The recent admissions scandal, in which parents cheated to get their kids into top colleges and universities, triggered questions about the value of recruiting athletes. Because parents and coaches faked the athletic status of a handful of kids, some people have questioned the value of college athletics and recruiting.

Yale President Peter Salovey says athletic competition “is essential to the mission of a great university,” whether it is varsity, club, intramural or recreational. Student-athletes learn “self-discipline; how to work as part of a team; how to subordinate an individual goal to a group accomplishment; and how to be resilient in the face of failure,” he says. Salovey’s words ring true to me.

You may shrug off his comments about the virtues of athletics as cliché. You might think athletics teaches good values, but so do less brutish pursuits. But there are few endeavors like athletics that prepare young adults to lead and subordinate the self to the group. And you don’t need to be an Olympian to reap these rewards.

An avid sports fan and psychologist, Salovey knows athletes necessarily fail, and that resiliency in life is key. Addressing our football team in 2016, Salovey said athletes “show us how to believe in something larger than ourselves, how to be relentless, how to be honest with ourselves, [and] how to improve.” He said the best scholars and leaders know how to achieve difficult things, and athletes teach others not to give up despite difficult losses.

Nearing my halfway mark at Yale, I have become friends with many athletes and am grateful to know such promising, determined and “restless” students of all backgrounds who juggle sports with academics, on-campus jobs and social activism. Some liken Division 1 sports to a full-time job, the commitment typically topping 30 hours a week on and off the field. But it doesn’t feel like a job, and it’s been the most formative experience of my life.

Still, I wish I could go through Yale twice, first as a student-athlete and second to seize other opportunities. There are so many events I would attend if I had the time, including a capella, comedy and dance performances, film screenings and plays. These wouldn’t exist without students investing their time and talent, just as athletes do in their sports. Diversity at Yale is a treasure. What is the goal of universities if not to enlighten and introduce students to those different from them?

Athletes enrich our culture. Imagine not being able to escape the snow by ducking into the warmth of Payne Whitney to watch basketball, volleyball, squash or a swim meet. Imagine no Harvard-Yale football game or the other nine games our Bulldogs play. Imagine not being able to pack the Whale to scream at Yale’s opponents on the ice. Imagine being without the heightened emotion, spirit and fun that sports bring to our campus.

Truth is, most athletes would play in an empty stadium. Many do. We practice and perform because we love competition, strengthening our bodies and minds and fighting what my coaches call the “never ending fight to get better.” 

Athletics teaches lifelong lessons. Its extreme highs and lows teach us to regulate emotions, suppress unwanted or destructive thoughts and focus on the controllable and positive outcomes. Athletics demands strategy, grace and a competitive mindset. “In our understanding and practice of competition and combat, athletics rests on a spectrum with military violence on the one end and chess on the other,” Hellenic studies professor George Syrimis told us in his seminar “The Olympic Games: Ancient and Modern.”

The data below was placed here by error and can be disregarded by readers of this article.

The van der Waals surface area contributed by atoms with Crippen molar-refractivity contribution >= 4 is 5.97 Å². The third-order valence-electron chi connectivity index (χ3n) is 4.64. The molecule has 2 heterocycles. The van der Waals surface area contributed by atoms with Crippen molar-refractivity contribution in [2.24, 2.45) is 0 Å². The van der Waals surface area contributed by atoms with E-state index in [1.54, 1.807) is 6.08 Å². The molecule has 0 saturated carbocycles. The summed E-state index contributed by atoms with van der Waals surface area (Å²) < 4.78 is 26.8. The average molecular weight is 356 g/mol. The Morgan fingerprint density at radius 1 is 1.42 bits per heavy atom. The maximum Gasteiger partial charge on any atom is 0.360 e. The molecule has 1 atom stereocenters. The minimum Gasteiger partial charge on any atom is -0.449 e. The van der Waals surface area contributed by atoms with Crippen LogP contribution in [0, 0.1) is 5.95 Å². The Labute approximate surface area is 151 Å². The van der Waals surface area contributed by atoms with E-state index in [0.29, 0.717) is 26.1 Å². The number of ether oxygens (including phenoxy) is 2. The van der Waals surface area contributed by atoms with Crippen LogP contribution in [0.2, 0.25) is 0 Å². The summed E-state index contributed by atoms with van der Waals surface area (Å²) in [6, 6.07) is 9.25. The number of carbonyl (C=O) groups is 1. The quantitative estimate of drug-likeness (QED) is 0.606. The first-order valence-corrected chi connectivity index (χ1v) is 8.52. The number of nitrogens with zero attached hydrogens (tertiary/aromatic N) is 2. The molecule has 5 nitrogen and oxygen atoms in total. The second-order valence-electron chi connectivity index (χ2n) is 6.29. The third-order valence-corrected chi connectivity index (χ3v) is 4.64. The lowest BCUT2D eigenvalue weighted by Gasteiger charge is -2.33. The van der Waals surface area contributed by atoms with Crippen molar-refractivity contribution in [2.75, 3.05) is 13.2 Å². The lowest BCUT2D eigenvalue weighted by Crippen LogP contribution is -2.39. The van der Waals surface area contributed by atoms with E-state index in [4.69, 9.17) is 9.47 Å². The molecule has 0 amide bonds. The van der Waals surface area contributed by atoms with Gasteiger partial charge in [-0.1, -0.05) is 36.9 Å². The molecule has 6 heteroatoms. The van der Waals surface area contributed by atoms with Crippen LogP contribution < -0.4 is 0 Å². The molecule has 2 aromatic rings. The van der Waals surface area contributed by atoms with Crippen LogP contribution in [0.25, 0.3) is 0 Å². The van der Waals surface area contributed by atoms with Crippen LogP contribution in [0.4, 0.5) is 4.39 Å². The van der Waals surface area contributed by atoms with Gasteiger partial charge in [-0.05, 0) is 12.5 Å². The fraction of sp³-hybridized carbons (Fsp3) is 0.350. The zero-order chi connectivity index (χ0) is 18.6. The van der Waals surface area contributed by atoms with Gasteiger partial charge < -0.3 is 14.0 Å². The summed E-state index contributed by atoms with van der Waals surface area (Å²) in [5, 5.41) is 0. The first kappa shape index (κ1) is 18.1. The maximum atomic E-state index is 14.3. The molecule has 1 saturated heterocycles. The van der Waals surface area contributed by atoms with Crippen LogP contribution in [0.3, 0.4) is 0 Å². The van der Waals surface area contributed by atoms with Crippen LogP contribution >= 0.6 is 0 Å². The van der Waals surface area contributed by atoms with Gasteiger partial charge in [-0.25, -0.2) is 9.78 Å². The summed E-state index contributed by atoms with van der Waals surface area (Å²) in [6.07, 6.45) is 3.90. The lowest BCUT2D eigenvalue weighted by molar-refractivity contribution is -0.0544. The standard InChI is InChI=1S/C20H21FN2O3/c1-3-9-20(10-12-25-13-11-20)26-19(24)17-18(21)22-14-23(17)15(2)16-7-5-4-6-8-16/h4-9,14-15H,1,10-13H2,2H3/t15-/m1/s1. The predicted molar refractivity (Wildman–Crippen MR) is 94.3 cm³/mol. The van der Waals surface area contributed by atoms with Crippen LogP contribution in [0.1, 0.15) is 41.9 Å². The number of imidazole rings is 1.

Take my sport. In the Mohawk language, lacrosse translates as “little brother of war.” Native Americans played lacrosse to resolve disputes without (much) bloodshed, toughen warriors, celebrate religion and create community. Lacrosse brings us together on Saturdays at Reese Stadium, where rowdy students share bleachers with local kids who bring small sticks to play catch during halftime.

I have learned as much from lacrosse as I have from the brilliant professors here. Anyone who has been in the thick of athletic competition knows how cerebral it is. From the sideline of a college lacrosse game, the first thing you notice is the noise. You hear a player talking his teammate through any number of plays. He might have a split second to scroll through his mental encyclopedia, including the five-page scouting report, the game plan, the location of the play and the speed. If he misjudges, it can jeopardize the game.

Developing “Lacrosse IQ” requires hours of studying film, memorizing a binder full of X’s and O’s, learning coded vocabulary and accepting criticism. Our coaches also teach us to deal with failure and to reset mentally in an instant.

Students hone leadership skills while participating in activities like performance groups, student government, debate, community outreach and faith and service groups, which also teach working for a common cause, looking out for the well-being of others and being accountable, dependable and loyal, says Thomas Beckett — Yale athletic director for 24 years and a former professional baseball player. 

Excellence in anything requires obsession. I’ve been obsessed with lacrosse since I picked up a stick at age eight. I’d pound the ball against the same spot on my garage wall then return to my studies happy and relaxed. Because athletic recruiting exists, it provides many kids with a North Star, something to strive for, a beacon of hope. It models how to chase goals and dedicate yourself to a cause. Students who pursue passions with all their might are likely to transfer this force to accomplishing tough goals later in life. Students with driving passions, including athletics, are what make Yale, Yale.

Jack Starr is a sophomore in Benjamin Franklin College. Contact him at .